State health officials are staging a series of public relations rallies cloaked as "All Stakeholder" meetings to discuss President Barack Obama's Clean Power Plan. As explained in this space last month, a Jan. 14 meeting in Commerce City featured five panel experts who all supported the plan, which proposes federal mandates likely to close coal-fired electric plants, reduce mining and transportation jobs and require spending on emerging renewable technologies.
The audience appeared selected, full of people who knew each other, with about 30 comments coming only from activists who supported the plan. In the hourslong meeting, not one person expressed skepticism or opposition. It smacked of propaganda.
Reality struck when the Colorado Department of Public Health and Environment took the show to Brush, a rural eastern plains town where people work hard to earn a buck.
Four of five panel members were cheerleaders for the president's plan, which has the full support of Gov. John Hickenlooper. Panelist Kent Singer, an attorney and executive director of the Colorado Rural Electric Association, offered the panel's only balance. He said public utilities and electric cooperatives are supposed to provide reliable energy at a price households, farms, ranches and businesses can afford. The president's plan, he worries, would impose hardships.
Audience participants crashed the party to explain how eastern Coloradans have invested in hundreds of wind turbines that won't count toward the proposed standards, as the plan would disqualify assets built before 2013.
State Sen. Jerry Sonnenberg told state officials he represents 21,000 square miles that host more wind turbines than the rest of the state combined, and most would not qualify. He worries about constituents having to fund investments they already made in vain.
"We can look at the lower middle class, the working poor, the poor and the elderly and see how they would be impacted, and how it would make it even tougher for them," Sonnenberg said. A farmer who spends $10,000 on energy to irrigate a field would take a big hit, the senator explained, at a time when some crop prices have plunged.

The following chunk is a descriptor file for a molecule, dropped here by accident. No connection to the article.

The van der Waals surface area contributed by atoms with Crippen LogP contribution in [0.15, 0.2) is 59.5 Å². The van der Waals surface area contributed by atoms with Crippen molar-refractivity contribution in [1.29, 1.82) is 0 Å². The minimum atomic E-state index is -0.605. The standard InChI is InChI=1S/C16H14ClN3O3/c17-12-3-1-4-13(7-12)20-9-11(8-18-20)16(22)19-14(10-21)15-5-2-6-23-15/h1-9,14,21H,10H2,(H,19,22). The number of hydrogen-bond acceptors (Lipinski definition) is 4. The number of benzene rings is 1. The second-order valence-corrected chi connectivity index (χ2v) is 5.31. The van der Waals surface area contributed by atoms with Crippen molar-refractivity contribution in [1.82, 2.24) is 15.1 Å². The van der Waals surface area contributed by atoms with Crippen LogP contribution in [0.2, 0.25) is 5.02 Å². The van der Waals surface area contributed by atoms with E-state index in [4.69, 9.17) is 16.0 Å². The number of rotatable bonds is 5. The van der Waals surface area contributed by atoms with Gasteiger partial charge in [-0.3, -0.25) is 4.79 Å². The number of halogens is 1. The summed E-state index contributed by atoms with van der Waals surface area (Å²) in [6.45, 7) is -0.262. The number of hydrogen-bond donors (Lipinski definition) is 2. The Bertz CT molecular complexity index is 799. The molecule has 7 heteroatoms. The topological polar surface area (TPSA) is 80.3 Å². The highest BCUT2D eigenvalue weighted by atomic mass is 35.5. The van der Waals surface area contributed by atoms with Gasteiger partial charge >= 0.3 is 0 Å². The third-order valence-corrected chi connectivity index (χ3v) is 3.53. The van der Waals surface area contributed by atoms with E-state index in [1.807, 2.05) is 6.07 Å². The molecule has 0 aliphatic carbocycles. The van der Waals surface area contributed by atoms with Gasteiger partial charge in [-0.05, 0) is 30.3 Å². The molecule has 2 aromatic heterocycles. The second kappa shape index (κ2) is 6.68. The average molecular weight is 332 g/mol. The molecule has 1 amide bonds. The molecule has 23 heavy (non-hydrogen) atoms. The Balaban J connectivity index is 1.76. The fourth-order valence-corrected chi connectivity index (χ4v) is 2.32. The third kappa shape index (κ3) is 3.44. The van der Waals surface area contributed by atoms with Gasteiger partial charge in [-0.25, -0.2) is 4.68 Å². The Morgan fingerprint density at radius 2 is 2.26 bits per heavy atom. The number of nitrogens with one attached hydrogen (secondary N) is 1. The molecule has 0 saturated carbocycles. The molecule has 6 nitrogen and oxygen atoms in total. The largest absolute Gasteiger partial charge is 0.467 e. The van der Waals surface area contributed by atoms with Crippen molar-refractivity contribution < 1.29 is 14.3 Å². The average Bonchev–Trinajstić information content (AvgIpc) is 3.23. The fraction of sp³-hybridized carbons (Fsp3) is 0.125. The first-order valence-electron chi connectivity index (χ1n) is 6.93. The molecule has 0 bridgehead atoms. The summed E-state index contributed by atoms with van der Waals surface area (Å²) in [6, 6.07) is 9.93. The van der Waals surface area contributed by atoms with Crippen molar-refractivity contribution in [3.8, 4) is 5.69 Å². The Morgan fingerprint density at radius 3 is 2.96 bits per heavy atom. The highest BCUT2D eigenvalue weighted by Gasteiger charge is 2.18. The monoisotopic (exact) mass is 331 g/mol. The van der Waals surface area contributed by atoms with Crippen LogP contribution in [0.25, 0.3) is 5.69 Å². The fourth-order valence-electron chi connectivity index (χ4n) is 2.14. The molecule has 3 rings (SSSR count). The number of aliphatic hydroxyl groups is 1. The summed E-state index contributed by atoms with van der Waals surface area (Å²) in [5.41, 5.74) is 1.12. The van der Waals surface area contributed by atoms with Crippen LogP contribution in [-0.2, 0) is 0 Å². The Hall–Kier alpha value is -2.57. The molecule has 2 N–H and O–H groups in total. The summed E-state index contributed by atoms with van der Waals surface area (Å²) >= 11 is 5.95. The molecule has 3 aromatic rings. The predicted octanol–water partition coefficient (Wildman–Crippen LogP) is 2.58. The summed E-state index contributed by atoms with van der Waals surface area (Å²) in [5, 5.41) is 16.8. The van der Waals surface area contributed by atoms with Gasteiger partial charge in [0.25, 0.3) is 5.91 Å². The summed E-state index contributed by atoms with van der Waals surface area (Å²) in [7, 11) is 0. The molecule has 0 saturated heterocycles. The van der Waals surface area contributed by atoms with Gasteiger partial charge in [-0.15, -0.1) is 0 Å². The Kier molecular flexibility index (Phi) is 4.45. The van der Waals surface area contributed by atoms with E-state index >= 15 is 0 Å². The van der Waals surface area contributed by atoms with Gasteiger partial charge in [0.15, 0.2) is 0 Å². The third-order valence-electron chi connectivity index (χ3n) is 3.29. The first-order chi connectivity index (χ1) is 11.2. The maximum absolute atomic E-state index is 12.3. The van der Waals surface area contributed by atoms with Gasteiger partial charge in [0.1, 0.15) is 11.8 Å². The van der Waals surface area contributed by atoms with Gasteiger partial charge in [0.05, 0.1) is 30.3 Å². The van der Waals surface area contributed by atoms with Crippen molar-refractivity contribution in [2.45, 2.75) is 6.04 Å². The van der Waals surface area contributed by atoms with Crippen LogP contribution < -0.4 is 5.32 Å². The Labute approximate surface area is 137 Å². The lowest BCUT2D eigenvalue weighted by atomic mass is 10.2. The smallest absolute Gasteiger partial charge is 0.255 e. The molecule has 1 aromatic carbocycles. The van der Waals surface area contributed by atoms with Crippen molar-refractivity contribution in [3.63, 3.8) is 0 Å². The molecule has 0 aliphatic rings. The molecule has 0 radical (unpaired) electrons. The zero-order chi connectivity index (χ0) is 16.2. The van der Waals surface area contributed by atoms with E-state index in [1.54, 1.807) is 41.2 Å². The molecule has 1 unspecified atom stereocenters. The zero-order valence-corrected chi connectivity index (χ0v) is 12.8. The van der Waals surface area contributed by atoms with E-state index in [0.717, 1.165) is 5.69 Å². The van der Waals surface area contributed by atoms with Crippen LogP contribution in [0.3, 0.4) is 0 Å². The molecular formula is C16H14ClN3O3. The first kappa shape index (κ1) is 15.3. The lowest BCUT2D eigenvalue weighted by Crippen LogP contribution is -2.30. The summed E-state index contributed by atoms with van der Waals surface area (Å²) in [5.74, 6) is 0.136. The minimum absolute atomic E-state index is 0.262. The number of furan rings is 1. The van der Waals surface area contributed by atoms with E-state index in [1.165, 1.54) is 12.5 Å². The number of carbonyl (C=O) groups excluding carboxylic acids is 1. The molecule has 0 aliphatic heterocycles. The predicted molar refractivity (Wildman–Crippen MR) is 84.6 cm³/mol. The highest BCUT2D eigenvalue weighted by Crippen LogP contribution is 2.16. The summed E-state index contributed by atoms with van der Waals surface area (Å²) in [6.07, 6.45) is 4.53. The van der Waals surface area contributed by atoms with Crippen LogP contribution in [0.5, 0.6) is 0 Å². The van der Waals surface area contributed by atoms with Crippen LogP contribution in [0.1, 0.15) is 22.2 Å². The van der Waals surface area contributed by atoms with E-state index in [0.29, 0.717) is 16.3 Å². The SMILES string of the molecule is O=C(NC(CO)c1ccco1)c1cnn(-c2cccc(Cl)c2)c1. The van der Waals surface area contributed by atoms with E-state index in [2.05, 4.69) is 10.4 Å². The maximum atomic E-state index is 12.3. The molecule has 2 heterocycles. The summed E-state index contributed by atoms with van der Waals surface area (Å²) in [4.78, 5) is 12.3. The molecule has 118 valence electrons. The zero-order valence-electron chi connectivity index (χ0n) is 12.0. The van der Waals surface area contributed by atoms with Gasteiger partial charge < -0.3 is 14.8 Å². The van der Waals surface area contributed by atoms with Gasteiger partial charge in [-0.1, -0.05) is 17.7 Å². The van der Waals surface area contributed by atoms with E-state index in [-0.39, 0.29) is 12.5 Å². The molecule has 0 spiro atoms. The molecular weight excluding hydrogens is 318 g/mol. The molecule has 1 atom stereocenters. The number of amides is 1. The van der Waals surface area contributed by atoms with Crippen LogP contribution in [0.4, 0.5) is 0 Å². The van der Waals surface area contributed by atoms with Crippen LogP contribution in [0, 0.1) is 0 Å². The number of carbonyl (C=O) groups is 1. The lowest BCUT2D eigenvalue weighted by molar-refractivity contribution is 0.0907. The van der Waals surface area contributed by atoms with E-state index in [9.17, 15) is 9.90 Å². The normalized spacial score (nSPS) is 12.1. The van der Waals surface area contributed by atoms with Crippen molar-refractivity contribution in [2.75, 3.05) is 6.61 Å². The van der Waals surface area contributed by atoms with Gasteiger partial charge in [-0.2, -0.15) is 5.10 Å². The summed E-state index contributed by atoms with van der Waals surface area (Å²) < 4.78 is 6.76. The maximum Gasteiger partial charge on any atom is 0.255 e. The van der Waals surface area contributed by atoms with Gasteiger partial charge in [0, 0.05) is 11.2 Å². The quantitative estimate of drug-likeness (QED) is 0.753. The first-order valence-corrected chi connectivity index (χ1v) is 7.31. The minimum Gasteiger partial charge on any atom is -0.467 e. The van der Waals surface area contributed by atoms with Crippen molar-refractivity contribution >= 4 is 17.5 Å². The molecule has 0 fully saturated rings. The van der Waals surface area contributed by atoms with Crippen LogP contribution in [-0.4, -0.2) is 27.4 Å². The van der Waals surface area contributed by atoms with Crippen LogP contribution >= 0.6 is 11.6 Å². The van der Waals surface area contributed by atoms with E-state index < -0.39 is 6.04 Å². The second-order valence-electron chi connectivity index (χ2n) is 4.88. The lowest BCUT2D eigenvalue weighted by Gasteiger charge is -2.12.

Sonnenberg read chunks of The Gazette's Commerce City editorial and admonished state employees for the panel featured in Brush.
"You come to rural Colorado, where agriculture is king," Sonnenberg said, explaining agriculture is Colorado's second-largest industry. "That we don't have an agricultural panelist... I think is a travesty."
David Churchwell, general manager of K.C. Electric Association in Hugo, said he supports Colorado Attorney General Cynthia Coffman's lawsuit to stop the mandates, filed with 23 other state attorneys general. Hickenlooper asked the Colorado Supreme Court to stop Coffman's involvement, but the court declined.
In Brush, audience support for the Clean Power Plan came mostly from teenagers who identified themselves only as high school students concerned with global warming. Questioned afterward, a student said she and the others were from Net Zero Environmental Club at Fairview High School in Boulder.
Higher utility bills won't hurt the average Boulder family, where median household incomes exceed $70,000. In Brush, household incomes barely exceed $30,000. Minorities make up 12 percent of Boulder but more than a quarter of Brush.
State health officials need to get serious about their presentation for the remaining "All Stakeholder" meetings in Pueblo and Craig. This plan poses serious consequences for those who cannot afford haphazard and experimental efforts to control the climate. We need a balance of experts presenting a variety of views, not another panel stacked with support for a political agenda.